A two-year scholarship to study in the UK has introduced this American to the joys of clay shooting, while helping her advocate for rural interests

A passion for rural interests pushed Victoria Maloch to pursue academic and professional paths to ultimately advocate for rural voices in the policy process. And it was a two-year scholarship to study in the UK that introduced this American to her love for clay shooting.

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On more than one occasion while living in the UK over the past two years, I have caught myself looking out at the beautiful countryside and feeling almost as if I were at home. Although the past several years of my life have been spent living in various cities in the UK and US, my rural roots run deep.

Originally from a small town of just 368 people, my family has been raising cattle and farming the same land for more than 140 years. I acknowledge this may not be considered noteworthy in the UK, but in the US this has earned us special recognition from the Arkansas Agriculture Department. While my rural upbringing gave me an appreciation for fieldsports, it wasn’t until I moved to the UK that I pursued shooting in a serious way through my involvement with the Oxford University Clay Pigeon Shooting Club. Ultimately, it has provided me with a wonderful opportunity to connect my personal and professional interests in an exciting way.

My involvement with rural pursuits is not confined to my upbringing and recent sporting activities, however, and my passion for rural issues has shaped and defined my academic and professional paths. As an undergraduate at the University of Arkansas, I took a year’s leave of absence and travelled more than 100,000 miles while serving as a national officer for the National FFA Organization, the premier youth organisation in the US preparing student members for leadership and careers in the science, business and technology of agriculture.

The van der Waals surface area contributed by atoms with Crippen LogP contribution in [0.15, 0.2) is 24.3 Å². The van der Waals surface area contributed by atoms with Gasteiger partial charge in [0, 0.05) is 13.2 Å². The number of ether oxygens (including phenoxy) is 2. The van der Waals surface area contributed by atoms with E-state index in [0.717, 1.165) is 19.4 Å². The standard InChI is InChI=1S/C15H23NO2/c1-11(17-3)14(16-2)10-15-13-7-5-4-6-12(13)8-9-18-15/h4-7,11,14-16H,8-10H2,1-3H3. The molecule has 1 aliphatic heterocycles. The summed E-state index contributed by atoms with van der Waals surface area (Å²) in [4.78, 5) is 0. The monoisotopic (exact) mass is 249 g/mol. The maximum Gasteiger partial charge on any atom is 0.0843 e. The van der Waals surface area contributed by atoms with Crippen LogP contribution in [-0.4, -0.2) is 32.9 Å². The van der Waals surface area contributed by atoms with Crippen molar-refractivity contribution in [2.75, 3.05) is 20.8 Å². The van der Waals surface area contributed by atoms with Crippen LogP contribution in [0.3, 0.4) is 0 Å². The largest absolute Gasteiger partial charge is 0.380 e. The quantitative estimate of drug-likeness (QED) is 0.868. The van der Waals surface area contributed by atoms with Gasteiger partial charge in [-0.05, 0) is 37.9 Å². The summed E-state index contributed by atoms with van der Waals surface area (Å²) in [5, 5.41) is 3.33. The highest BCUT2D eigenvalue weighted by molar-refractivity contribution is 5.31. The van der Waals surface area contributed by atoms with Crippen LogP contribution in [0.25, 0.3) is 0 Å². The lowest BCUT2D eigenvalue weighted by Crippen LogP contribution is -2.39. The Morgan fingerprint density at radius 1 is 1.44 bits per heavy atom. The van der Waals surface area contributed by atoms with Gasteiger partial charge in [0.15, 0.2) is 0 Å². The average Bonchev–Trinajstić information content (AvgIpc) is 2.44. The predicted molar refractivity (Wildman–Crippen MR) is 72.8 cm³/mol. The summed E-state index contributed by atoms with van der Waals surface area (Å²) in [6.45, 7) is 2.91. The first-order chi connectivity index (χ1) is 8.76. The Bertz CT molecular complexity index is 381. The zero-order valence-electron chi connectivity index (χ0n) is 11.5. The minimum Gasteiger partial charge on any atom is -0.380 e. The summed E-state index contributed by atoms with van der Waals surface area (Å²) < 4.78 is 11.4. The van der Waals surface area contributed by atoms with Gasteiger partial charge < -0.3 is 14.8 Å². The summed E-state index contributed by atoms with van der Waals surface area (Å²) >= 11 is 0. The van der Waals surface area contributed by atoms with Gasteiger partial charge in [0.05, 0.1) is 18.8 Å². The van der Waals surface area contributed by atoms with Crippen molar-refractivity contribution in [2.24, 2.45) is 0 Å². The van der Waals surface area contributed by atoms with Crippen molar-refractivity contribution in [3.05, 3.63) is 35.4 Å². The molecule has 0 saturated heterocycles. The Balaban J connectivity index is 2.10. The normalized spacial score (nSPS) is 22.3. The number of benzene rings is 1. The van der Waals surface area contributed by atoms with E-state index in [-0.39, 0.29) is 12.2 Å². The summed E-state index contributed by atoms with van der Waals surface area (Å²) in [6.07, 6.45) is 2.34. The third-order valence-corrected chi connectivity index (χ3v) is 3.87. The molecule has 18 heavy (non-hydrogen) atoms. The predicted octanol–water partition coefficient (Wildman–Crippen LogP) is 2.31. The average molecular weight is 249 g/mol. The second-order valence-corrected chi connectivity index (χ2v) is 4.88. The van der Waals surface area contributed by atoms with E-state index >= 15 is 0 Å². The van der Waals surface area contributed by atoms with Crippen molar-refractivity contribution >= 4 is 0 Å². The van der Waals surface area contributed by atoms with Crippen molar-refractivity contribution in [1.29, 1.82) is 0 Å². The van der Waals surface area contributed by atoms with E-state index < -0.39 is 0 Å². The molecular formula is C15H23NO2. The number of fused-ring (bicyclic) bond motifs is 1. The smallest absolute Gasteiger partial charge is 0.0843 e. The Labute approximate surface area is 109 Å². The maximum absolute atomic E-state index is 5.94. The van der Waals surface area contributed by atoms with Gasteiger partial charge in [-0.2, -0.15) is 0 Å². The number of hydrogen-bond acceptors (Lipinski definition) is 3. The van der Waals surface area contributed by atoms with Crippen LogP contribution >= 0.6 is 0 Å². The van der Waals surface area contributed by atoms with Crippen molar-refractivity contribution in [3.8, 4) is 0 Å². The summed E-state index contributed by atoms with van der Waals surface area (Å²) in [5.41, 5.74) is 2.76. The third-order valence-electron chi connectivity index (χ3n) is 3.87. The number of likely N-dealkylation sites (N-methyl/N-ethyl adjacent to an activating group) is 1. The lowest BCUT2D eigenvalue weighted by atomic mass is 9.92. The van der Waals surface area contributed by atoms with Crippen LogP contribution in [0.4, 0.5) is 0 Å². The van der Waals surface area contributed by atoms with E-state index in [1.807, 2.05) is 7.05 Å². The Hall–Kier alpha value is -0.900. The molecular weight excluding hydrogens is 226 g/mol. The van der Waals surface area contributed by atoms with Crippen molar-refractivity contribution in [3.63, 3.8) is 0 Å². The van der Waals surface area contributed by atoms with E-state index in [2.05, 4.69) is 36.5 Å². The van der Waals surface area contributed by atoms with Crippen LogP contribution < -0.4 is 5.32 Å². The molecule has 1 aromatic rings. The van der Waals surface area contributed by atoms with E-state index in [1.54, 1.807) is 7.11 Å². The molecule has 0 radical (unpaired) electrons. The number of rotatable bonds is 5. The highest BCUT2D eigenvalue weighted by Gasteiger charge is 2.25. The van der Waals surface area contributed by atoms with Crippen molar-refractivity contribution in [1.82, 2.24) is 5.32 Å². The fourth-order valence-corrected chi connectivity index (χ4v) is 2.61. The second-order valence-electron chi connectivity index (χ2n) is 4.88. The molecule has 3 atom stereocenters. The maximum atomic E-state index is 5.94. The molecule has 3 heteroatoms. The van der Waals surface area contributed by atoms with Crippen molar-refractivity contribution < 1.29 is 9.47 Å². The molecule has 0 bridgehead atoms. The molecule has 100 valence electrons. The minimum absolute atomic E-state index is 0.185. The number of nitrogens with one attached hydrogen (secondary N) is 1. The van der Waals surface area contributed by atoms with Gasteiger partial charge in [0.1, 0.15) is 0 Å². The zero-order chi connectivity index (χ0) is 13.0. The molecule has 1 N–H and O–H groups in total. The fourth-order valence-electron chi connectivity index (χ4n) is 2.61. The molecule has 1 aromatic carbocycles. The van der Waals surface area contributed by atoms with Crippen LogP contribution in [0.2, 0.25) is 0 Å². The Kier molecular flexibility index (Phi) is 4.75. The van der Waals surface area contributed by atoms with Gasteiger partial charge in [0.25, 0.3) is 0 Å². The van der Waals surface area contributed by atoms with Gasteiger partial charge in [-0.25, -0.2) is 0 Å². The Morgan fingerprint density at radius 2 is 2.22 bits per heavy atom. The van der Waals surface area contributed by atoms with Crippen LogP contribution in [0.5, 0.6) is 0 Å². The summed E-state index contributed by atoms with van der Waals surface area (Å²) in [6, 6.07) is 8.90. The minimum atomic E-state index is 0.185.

This experience not only deepened my commitment to agriculture and rural issues, but it also solidified my goal to pursue a career ensuring that rural voices are heard in the policy process. This has since led to internships and fellowships in rural policy at the US Department of Agriculture, the US Department of Health and Human Services, and on the White House Domestic Policy Council.

Yet, even after these experiences, I still had a desire to further my academic understanding of rural issues. I was fortunate enough to receive a Marshall Scholarship, a competitive two-year scholarship that allows Americans to study in the UK, and I decided to pursue an MPhil in Public Policy from the University of Cambridge and an MSc in Comparative Social Policy from the University of Oxford.

Victoria Maloch

Her family has been raising cattle and farming the same land for more than 140 years in Arkansas.

The intersection between rural issues and prominent political issues in both the US and UK made these postgraduate programmes an interesting option and it has helped me to gain a better understanding of the issues rural areas face more broadly. Additionally, both academic programmes have offered me incredible freedom to incorporate rural interests into my coursework, including policy research on rural broadband, rural poverty and farm labour shortages in the US and UK.

However, I wanted to find a way to reconnect with my rural roots in the UK outside of the classroom after I finished my degree at Cambridge. This drove my initial desire to join the Oxford University Clay Pigeon Shooting Club earlier this school year. The experiences I have had as a member of the club will be a part of my Oxford experience I will cherish forever. In clay pigeon shooting, I have found not only an exciting sport but a wonderful group of individuals. While we represent a variety of backgrounds and experiences, our shared connection through clay pigeon shooting fosters a sense of community among the members that is reminiscent of that in my rural hometown.

Gaining a greater appreciation for the sport, and the broader fieldsports community, has also enabled me to develop a deeper understanding of the important role this community can play in achieving many rural and environmental policy goals.

As I prepare to return to the US at the end of my degree programme, I will be taking these lessons with me to inform my work in policy. I will also be returning with a new weekend activity. And, who knows, perhaps my involvement with clay pigeon shooting will prove useful to my future career in policy beyond the deeper understanding I have gained. In fact, the current Lieutenant Governor of Arkansas was also a member of the Oxford Clay Pigeon Shooting Club – and hails from the same part of the state that I do.

TOP TIPS: Find ways to advocate for rural pursuits, people and the environment in whatever you do, whether it be through direct work or indirectly by introducing others to your love of the countryside and fieldsports. It is always helpful to have more voices at the table speaking on our behalf.